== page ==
The Other Side Of H1-B Visas

How restrictions on hiring will unfold for people who have nothing to do with technology.


There is a lot of discussion these days about “Hire American.” But what does that actually mean in practice?

I’m at the Materials Research Society Spring Meeting this week, where one of the presentations was by a scientist who works at the TEL Technology Center, America, in Albany, NY. It’s the largest Tokyo Electron research center outside of Japan. It’s affiliated with the SUNY Polytechnic Colleges of Nanoscale Science and Engineering, which also has partnerships with Samsung (Korea), Taiwan Semiconductor Manufacturing, Toshiba (Japan), and ASML (Netherlands), as well as a number of American companies and organizations.

Of the more than 4,000 scientists, faculty, and staff who work at SUNY-affiliated facilities, many are from other countries. Some are legal permanent residents. Some have an H-1B visa or are on temporary assignments from their home countries. While the shortage of U.S. citizens with undergraduate or graduate-level engineering degrees is well known, let’s assume that some fraction of those jobs could be filled by Americans instead. SUNY’s international partners should hire Americans or take their business elsewhere. That would be great, right?

Well… all 4,000 of those SUNY-affiliated employees, citizens or not, have to live somewhere. They buy food and clothes and movie tickets. They pay taxes that support the local schools, whether they have children enrolled there or not. They may occasionally need medical care, they may have pets, they may invite their relatives to vacation in the nearby Finger Lakes. The Bay Area Council estimates that every technology industry employee supports an average of 4.3 additional jobs across all income levels, from retail sales people to mechanics and skilled tradespeople to teachers and dentists.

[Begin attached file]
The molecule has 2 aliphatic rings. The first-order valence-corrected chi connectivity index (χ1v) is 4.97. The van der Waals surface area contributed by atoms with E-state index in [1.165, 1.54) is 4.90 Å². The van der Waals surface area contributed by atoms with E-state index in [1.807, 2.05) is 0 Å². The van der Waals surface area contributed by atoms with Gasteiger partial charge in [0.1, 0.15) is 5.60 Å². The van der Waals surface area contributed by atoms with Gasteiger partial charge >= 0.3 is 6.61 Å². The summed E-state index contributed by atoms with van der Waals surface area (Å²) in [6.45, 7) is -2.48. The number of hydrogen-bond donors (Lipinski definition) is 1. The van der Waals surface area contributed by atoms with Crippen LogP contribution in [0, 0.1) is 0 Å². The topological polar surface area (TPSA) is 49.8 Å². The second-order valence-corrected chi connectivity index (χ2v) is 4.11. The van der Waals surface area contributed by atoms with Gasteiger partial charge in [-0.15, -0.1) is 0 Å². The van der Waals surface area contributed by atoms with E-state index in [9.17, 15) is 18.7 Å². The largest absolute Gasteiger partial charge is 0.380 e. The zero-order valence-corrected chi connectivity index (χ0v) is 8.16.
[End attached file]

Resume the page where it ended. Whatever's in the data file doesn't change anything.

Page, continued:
Now what happens if Tokyo Electron has to hire Americans to work in their American facility? Maybe they do, but maybe they discover that they can’t fill all the positions they need. Meanwhile politicians back in Japan are complaining about “shipping Japanese jobs overseas.” So they cut back. Or they close their research center altogether.

Their direct employees will be fine either way. The Americans, being highly trained engineers, will find plenty of work somewhere else. The Japanese employees will go back home. But what happens to all the residents of central New York whose jobs depended on TEL employees? They aren’t personally going to fill the engineering jobs — they aren’t qualified. They certainly aren’t going to move to Japan.

So is it a good thing or a bad thing if Tokyo Electron hires Japanese engineers to fill jobs in central New York?

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